Williamson County saw 174 new COVID-19 cases come in on Wednesday's report.
22,533 is the new overall total of cases for the county since the pandemic's start, with 1,434 of those cases considered active.
The death toll rose by a staggering 12 people for Williamson Wednesday, bringing the overall total to 166.
20,933 people in the county have either recovered or had their cases deemed inactive. 153,944 negative tests have been conducted thus far.
The Tennessee Department of Health reported a total of 712,406 cases of COVID-19 across the state, up 1,979 cases in one day on 8,529 new test results — an 11.8 percent positivity rate.
Of the total number of cases, 9,162 people have died — up 192 from the number on Monday, an all-time high.
The number of active cases has fallen 45 percent in the past two weeks. On Tuesday, state health officials reported that 40,711 individuals are actively infected with COVID-19.
The number of patients hospitalized with the disease in the state has fallen 34 percent in two weeks, with 2,003 people at 114 hospitals now being treated for confirmed COVID.
In terms of capacity, the state reports that 15 percent of inpatient beds (1,715) and 11 percent of ICU beds (225) remain available. Nearly 74 percent of the state's ventilator supply is still available.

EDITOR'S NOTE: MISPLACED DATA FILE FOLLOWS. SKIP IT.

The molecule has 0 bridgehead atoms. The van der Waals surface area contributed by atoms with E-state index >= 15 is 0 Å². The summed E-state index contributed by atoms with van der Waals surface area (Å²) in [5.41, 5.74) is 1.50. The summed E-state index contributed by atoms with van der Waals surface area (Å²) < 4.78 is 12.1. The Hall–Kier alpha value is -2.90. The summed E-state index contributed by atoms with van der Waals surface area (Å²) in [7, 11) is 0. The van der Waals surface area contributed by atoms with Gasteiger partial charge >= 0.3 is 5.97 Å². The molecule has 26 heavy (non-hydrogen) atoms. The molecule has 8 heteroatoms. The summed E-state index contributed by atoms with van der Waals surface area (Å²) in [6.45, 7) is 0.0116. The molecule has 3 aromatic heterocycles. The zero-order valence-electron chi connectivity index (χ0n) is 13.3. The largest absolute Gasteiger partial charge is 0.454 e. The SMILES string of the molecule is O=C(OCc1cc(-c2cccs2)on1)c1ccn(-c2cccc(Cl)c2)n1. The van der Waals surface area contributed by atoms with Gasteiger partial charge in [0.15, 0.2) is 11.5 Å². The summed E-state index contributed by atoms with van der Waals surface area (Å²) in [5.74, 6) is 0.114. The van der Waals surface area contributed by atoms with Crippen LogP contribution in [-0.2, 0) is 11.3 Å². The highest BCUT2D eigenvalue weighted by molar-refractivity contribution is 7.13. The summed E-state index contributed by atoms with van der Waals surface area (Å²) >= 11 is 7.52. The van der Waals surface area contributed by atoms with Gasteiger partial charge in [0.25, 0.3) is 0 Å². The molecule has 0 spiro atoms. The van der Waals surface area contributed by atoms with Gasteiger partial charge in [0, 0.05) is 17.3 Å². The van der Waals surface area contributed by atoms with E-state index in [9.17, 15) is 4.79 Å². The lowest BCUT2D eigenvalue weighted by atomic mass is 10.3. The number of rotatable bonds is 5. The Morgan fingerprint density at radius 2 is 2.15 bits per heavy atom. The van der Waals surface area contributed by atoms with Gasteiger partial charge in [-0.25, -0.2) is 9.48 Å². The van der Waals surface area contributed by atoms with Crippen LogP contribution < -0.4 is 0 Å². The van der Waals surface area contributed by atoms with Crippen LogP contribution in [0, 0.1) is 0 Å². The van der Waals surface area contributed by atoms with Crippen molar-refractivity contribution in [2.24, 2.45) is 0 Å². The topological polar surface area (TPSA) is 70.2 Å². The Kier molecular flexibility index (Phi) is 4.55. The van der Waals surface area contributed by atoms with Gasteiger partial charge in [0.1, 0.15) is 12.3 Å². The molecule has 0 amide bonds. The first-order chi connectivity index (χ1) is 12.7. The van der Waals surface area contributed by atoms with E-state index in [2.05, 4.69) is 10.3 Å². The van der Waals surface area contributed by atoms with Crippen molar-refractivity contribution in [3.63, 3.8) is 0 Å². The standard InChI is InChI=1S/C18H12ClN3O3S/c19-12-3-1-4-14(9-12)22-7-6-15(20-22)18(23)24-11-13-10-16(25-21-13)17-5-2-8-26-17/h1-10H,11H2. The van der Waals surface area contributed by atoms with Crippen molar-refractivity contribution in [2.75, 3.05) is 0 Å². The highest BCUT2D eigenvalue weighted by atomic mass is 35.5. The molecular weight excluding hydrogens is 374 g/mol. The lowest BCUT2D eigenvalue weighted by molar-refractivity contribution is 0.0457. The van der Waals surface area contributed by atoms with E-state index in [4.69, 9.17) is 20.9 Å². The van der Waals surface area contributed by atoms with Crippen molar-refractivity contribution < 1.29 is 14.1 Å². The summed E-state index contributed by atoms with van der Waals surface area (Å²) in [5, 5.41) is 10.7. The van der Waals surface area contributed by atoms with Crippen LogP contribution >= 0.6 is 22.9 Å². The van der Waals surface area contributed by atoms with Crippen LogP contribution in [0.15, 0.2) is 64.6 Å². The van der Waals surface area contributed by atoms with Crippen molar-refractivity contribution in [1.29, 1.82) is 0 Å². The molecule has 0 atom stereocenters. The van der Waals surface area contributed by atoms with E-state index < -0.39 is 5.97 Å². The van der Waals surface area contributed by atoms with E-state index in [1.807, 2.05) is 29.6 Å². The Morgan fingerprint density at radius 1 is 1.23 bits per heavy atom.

Hospitals still under strain, but ICU space is expanding
The pandemic’s grip on Tennessee hospitals is loosening, with hospitalizations related to COVID-19 having dropped more than 30 percent in recent weeks. But dozens of facilities still face bed shortages and staffing woes.
According to data published by the. U.S. Department of Health and Human Services, 21 hospitals across the state reported no available ICU beds last week, and another 40 reported critical staffing shortages.
Last week’s census data comes as state officials rush to vaccinate special populations and as COVID-19 outbreaks begin to shrink, albeit with a new variant in circulation threatening that progress.
Health care workers, first responders and long-term care facility residents have all received at least their first dose of a COVID-19 vaccine, according to Health Commissioner Lisa Piercey, and the next phase to vaccinate teachers and those older than 70 is underway.
Most notably, the waning epidemic and vaccine efforts have lowered ICU utilization: At the height of the winter outbreak, patients with COVID-19 made up more than half of ICU beds. Now, they make up approximately one-third of them, making way for other high-acuity patients.